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Modelling return and conditional volatility exposures in global stock markets

  • Charlie Cai
  • Robert Faff

    ()

  • David Hillier
  • Michael McKenzie

This article empirically investigates the exposure of country-level conditional stock return volatilities to conditional global stock return volatility. It provides evidence that conditional stock market return volatilities have a contemporaneous association with global return volatilities. While all the countries included in the study exhibited a significant and positive relationship to global volatility, emerging market volatility exposures were considerably higher than developed market exposures. Copyright Springer Science + Business Media, LLC 2006

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File URL: http://hdl.handle.net/10.1007/s11156-006-8793-4
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Article provided by Springer in its journal Review of Quantitative Finance and Accounting.

Volume (Year): 27 (2006)
Issue (Month): 2 (September)
Pages: 125-142

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Handle: RePEc:kap:rqfnac:v:27:y:2006:i:2:p:125-142
Contact details of provider: Web page: http://springerlink.metapress.com/link.asp?id=102990

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  1. Geert Bekaert & Campbell R. Harvey, 1997. "Foreign Speculators and Emerging Equity Markets," William Davidson Institute Working Papers Series 79, William Davidson Institute at the University of Michigan.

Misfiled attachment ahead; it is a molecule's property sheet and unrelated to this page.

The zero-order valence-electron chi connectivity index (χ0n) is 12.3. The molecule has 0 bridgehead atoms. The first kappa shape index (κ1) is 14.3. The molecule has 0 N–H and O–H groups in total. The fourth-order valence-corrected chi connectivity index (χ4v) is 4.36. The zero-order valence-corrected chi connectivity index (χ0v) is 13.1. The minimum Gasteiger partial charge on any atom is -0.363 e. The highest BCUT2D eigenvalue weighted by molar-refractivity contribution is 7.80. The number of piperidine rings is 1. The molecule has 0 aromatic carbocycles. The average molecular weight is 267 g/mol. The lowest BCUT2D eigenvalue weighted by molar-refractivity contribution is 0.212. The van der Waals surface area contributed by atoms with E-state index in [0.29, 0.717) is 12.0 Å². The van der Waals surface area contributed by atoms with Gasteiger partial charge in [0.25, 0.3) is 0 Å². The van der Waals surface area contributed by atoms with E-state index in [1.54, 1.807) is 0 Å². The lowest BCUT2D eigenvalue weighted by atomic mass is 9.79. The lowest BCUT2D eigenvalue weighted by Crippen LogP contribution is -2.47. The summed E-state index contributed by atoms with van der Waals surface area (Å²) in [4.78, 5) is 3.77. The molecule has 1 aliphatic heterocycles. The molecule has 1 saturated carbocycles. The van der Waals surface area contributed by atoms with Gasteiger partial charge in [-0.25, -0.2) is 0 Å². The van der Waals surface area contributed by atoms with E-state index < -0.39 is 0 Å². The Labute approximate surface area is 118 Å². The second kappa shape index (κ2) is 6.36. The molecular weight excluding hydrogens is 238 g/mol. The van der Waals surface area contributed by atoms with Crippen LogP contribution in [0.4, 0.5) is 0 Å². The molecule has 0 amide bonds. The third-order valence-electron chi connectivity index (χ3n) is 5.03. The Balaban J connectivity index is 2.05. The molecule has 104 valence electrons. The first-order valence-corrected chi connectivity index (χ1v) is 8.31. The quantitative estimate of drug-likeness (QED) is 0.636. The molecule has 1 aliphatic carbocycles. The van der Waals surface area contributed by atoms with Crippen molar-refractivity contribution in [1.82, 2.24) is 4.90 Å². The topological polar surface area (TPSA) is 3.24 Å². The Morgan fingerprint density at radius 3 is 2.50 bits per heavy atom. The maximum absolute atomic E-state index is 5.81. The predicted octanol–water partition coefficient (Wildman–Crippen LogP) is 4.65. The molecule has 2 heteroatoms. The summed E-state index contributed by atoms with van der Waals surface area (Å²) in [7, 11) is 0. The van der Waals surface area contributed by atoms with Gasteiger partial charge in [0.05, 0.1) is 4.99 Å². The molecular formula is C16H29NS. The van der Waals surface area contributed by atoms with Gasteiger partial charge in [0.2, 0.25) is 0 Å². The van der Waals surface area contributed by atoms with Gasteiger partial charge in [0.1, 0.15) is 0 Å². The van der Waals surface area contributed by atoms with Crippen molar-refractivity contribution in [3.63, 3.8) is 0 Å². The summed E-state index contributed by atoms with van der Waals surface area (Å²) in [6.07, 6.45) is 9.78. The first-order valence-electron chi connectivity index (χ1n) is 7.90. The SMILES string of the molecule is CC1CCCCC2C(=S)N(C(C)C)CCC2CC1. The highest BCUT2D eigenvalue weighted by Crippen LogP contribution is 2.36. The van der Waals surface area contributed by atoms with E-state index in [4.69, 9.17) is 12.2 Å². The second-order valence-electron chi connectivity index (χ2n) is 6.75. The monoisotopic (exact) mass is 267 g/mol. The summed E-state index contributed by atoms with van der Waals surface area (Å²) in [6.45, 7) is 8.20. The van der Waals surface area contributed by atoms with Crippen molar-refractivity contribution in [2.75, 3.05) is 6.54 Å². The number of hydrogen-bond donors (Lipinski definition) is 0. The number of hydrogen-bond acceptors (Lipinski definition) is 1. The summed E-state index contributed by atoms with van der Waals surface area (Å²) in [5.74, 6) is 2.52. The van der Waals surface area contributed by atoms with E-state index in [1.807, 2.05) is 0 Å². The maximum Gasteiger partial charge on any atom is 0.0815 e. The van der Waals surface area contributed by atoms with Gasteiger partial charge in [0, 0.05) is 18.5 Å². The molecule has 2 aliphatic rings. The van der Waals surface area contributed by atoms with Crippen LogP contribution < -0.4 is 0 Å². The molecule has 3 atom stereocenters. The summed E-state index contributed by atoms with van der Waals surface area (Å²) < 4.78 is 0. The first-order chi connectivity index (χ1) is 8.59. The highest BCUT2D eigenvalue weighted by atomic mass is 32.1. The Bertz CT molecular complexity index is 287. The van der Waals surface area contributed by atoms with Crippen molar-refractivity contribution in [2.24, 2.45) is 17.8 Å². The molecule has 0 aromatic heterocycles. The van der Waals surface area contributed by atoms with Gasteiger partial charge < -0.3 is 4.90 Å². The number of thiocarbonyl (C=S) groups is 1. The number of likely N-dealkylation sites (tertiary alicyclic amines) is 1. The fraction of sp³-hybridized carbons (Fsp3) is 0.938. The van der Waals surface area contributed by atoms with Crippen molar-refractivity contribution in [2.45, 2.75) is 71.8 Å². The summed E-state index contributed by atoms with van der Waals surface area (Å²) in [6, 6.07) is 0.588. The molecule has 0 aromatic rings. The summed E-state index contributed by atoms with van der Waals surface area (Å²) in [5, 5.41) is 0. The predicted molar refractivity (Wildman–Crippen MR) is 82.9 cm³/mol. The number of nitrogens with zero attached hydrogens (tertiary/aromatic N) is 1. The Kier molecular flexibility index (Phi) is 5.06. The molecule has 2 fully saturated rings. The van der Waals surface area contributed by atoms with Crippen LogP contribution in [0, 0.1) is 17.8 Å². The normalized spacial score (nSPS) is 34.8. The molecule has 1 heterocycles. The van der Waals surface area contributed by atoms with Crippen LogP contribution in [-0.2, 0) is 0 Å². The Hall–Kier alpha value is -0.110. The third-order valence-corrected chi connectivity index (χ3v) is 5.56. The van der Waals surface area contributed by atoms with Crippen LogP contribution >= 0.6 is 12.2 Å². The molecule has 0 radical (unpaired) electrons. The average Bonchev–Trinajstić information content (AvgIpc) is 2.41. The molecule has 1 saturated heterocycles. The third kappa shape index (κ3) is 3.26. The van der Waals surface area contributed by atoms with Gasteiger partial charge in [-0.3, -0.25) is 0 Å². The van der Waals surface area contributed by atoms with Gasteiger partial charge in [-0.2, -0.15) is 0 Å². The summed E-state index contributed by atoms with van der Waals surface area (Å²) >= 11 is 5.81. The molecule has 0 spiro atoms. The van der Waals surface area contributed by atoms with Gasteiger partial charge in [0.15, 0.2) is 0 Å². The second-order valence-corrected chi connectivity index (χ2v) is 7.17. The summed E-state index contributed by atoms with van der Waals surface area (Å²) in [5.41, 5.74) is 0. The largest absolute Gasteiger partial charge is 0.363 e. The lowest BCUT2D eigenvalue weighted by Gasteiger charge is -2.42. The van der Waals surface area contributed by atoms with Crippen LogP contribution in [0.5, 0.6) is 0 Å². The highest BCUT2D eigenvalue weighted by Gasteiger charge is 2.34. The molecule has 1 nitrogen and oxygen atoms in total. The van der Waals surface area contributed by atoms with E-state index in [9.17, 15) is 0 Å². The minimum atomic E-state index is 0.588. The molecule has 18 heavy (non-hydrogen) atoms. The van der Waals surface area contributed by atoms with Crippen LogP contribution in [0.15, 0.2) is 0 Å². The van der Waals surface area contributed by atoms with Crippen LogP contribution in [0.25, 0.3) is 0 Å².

2. Engle, Robert F. & Ng, Victor K. & Rothschild, Michael, 1990. "Asset pricing with a factor-arch covariance structure : Empirical estimates for treasury bills," Journal of Econometrics, Elsevier, vol. 45(1-2), pages 213-237.
  3. Lawrence R. Glosten & Ravi Jagannathan & David E. Runkle, 1993. "On the relation between the expected value and the volatility of the nominal excess return on stocks," Staff Report 157, Federal Reserve Bank of Minneapolis.
  4. French, Kenneth R. & Schwert, G. William & Stambaugh, Robert F., 1987. "Expected stock returns and volatility," Journal of Financial Economics, Elsevier, vol. 19(1), pages 3-29, September.
  5. Sandeep Patel & Asani Sarkar, 1998. "Stock market crises in developed and emerging markets," Research Paper 9809, Federal Reserve Bank of New York.
  6. King, Mervyn A & Wadhwani, Sushil, 1990. "Transmission of Volatility between Stock Markets," Review of Financial Studies, Society for Financial Studies, vol. 3(1), pages 5-33.
  7. Kraus, Alan & Litzenberger, Robert H, 1976. "Skewness Preference and the Valuation of Risk Assets," Journal of Finance, American Finance Association, vol. 31(4), pages 1085-1100, September.
  8. Daniel Chi-Hsiou Hung & Mark Shackleton & Xinzhong Xu, 2004. "CAPM, Higher Co-moment and Factor Models of UK Stock Returns," Journal of Business Finance & Accounting, Wiley Blackwell, vol. 31(1-2), pages 87-112.
  9. Haugen, Robert A & Talmor, Eli & Torous, Walter N, 1991. " The Effect of Volatility Changes on the Level of Stock Prices and Subsequent Expected Returns," Journal of Finance, American Finance Association, vol. 46(3), pages 985-1007, July.
  10. Hamao, Yasushi & Masulis, Ronald W & Ng, Victor, 1990. "Correlations in Price Changes and Volatility across International Stock Markets," Review of Financial Studies, Society for Financial Studies, vol. 3(2), pages 281-307.
  11. Bollerslev, Tim & Engle, Robert F, 1993. "Common Persistence in Conditional Variances," Econometrica, Econometric Society, vol. 61(1), pages 167-86, January.
  12. Robert F. Dittmar, 2002. "Nonlinear Pricing Kernels, Kurtosis Preference, and Evidence from the Cross Section of Equity Returns," Journal of Finance, American Finance Association, vol. 57(1), pages 369-403, 02.
  13. Engle, Robert F & Susmel, Raul, 1993. "Common Volatility in International Equity Markets," Journal of Business & Economic Statistics, American Statistical Association, vol. 11(2), pages 167-76, April.
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  15. Kandel, Shmuel & Stambaugh, Robert F, 1990. "Expectations and Volatility of Consumption and Asset Returns," Review of Financial Studies, Society for Financial Studies, vol. 3(2), pages 207-32.
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